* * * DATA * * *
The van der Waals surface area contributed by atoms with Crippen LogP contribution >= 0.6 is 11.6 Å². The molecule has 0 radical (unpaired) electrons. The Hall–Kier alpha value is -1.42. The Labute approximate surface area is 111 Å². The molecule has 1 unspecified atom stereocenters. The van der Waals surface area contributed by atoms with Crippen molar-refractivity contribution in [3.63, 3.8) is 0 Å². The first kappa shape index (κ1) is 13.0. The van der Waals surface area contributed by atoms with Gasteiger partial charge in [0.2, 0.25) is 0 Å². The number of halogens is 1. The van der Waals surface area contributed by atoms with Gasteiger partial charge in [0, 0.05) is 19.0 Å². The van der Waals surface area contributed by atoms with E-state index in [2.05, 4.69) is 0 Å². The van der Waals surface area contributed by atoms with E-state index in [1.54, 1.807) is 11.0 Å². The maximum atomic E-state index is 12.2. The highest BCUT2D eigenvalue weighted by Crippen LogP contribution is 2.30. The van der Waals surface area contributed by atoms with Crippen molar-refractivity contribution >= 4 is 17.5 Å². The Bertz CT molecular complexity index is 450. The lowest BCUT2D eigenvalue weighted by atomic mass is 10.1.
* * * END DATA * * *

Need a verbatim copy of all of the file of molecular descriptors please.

The van der Waals surface area contributed by atoms with Crippen LogP contribution >= 0.6 is 11.6 Å². The molecule has 0 radical (unpaired) electrons. The Hall–Kier alpha value is -1.42. The Labute approximate surface area is 111 Å². The molecule has 1 unspecified atom stereocenters. The van der Waals surface area contributed by atoms with Crippen molar-refractivity contribution in [3.63, 3.8) is 0 Å². The first kappa shape index (κ1) is 13.0. The van der Waals surface area contributed by atoms with Gasteiger partial charge in [0.2, 0.25) is 0 Å². The number of halogens is 1. The van der Waals surface area contributed by atoms with Gasteiger partial charge in [0, 0.05) is 19.0 Å². The van der Waals surface area contributed by atoms with E-state index in [2.05, 4.69) is 0 Å². The van der Waals surface area contributed by atoms with E-state index in [1.54, 1.807) is 11.0 Å². The maximum atomic E-state index is 12.2. The highest BCUT2D eigenvalue weighted by Crippen LogP contribution is 2.30. The van der Waals surface area contributed by atoms with Crippen molar-refractivity contribution >= 4 is 17.5 Å². The Bertz CT molecular complexity index is 450. The lowest BCUT2D eigenvalue weighted by atomic mass is 10.1.